School begins work on Allan P. and Marian Sutherland Kirby Center.

Last updated: May 15. 2013 11:35PM - 2042 Views
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KINGSTON — With a last-minute addition of a “mayor’s box” by the architect — he literally scribbled it onto computer renditions as he walked to the podium — Wyoming Seminary officially broke ground Wednesday for the new Allan P. and Marian Sutherland Kirby Center for Creative Arts.

Principal designer Brian Davis of JCJ Architecture made the hasty addition shortly after Kingston Mayor James Haggerty had quipped about a “snafu” in the drawings displayed on easels: “There’s no mayor’s box.”

The two men joined other school officials and project dignitaries for a ceremonial groundbreaking Wednesday afternoon, and they emphasized the “ceremonial.”

Standing in a paved parking lot adjacent to a large swath of cleared land cluttered with signs of construction and already sporting a long ditch, they donned spotless white hard hats and used sparkling silver shovels to toss pre-piled gravel a few inches across the macadam.

But while the groundbreaking may have been a staged event, the speeches clearly came from the heart. During the invocation, the school chaplain, the Rev. Charles Carrick, cited biblical references to art as prayer and said the building would be a space “in which great truths of life are realized.”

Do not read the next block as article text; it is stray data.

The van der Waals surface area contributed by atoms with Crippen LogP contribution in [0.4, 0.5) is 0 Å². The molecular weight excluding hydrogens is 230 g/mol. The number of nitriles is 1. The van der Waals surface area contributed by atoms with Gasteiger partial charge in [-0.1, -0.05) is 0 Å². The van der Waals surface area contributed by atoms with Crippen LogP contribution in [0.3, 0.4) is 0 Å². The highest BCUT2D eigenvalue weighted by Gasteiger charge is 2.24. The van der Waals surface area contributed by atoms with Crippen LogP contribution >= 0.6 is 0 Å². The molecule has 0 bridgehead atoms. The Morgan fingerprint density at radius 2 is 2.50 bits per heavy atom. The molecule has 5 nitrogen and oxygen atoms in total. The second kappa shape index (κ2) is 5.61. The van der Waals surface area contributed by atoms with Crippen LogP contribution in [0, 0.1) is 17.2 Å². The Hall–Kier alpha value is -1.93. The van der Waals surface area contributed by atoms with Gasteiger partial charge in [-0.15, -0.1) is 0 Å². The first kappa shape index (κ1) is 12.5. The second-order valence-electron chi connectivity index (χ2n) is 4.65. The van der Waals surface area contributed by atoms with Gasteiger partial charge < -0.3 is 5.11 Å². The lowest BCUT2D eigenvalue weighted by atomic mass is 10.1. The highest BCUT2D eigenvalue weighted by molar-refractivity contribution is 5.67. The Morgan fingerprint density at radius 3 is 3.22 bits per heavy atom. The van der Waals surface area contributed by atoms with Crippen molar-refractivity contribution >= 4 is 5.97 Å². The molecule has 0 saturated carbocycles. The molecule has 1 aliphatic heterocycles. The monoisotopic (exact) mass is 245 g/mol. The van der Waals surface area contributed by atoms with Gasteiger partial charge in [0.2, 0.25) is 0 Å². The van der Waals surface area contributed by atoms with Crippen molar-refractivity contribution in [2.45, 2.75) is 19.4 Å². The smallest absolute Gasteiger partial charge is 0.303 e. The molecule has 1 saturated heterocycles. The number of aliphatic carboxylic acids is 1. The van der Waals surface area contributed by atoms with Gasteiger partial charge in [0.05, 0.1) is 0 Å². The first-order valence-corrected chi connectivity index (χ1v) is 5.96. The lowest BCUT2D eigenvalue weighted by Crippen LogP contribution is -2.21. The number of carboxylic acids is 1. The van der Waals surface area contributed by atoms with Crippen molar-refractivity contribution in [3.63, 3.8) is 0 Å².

Fine and Performing Arts Department Chairman John Vaida said the 34,652-square-foot, two-story brick structure “will be a place to see the wonders of the human spirit in music, dance, theater and art.”

Wyoming Seminary Board of Trustees Chairman Richard Goldberg noted it is just the latest of many expansions and changes, including closing a block of Sprague Avenue to better connect the campus and a “total refurbishing” of the sports stadium.

But it was S. Dillard Kirby, president of the F.M. Kirby Foundation, who provided the most emotional moment. The foundation contributed $7.5 million to the center, and it was a deal inked by Kirby’s father.

“Dad signed onto this project about six months before …” Kirby choked back tears, apologized, and continued. “He signed onto the project about six months before he passed away.”

Kirby praised the project and issued a warning about his father’s current vantage point.

“Don’t take any short cuts in construction, because he has the best view yet,” he said.

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